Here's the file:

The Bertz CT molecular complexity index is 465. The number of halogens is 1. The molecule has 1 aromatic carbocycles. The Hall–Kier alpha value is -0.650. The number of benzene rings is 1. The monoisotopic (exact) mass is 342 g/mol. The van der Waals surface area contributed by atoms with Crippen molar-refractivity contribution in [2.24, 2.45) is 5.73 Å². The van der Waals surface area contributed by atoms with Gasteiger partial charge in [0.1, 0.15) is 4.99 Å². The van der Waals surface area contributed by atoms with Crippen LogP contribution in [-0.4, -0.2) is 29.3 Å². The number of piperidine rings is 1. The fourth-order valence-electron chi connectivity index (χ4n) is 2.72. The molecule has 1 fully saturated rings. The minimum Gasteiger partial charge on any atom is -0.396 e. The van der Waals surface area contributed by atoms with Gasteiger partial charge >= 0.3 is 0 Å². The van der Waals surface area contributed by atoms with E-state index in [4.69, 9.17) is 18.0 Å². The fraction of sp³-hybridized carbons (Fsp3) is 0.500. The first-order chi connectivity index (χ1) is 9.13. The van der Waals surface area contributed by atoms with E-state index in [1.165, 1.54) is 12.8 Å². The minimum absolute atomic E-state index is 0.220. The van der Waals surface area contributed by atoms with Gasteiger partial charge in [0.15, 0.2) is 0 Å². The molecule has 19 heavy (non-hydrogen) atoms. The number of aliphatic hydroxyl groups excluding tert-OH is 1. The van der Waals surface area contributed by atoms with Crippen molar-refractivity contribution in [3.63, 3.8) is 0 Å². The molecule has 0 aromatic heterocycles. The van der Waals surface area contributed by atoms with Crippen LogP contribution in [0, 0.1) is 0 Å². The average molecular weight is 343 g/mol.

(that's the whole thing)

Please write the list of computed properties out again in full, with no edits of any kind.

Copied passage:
The Bertz CT molecular complexity index is 465. The number of halogens is 1. The molecule has 1 aromatic carbocycles. The Hall–Kier alpha value is -0.650. The number of benzene rings is 1. The monoisotopic (exact) mass is 342 g/mol. The van der Waals surface area contributed by atoms with Crippen molar-refractivity contribution in [2.24, 2.45) is 5.73 Å². The van der Waals surface area contributed by atoms with Gasteiger partial charge in [0.1, 0.15) is 4.99 Å². The van der Waals surface area contributed by atoms with Crippen LogP contribution in [-0.4, -0.2) is 29.3 Å². The number of piperidine rings is 1. The fourth-order valence-electron chi connectivity index (χ4n) is 2.72. The molecule has 1 fully saturated rings. The minimum Gasteiger partial charge on any atom is -0.396 e. The van der Waals surface area contributed by atoms with Gasteiger partial charge >= 0.3 is 0 Å². The van der Waals surface area contributed by atoms with E-state index in [4.69, 9.17) is 18.0 Å². The fraction of sp³-hybridized carbons (Fsp3) is 0.500. The first-order chi connectivity index (χ1) is 9.13. The van der Waals surface area contributed by atoms with E-state index in [1.165, 1.54) is 12.8 Å². The minimum absolute atomic E-state index is 0.220. The van der Waals surface area contributed by atoms with Gasteiger partial charge in [0.15, 0.2) is 0 Å². The molecule has 19 heavy (non-hydrogen) atoms. The number of aliphatic hydroxyl groups excluding tert-OH is 1. The van der Waals surface area contributed by atoms with Crippen molar-refractivity contribution in [3.63, 3.8) is 0 Å². The molecule has 0 aromatic heterocycles. The van der Waals surface area contributed by atoms with Crippen LogP contribution in [0, 0.1) is 0 Å². The average molecular weight is 343 g/mol.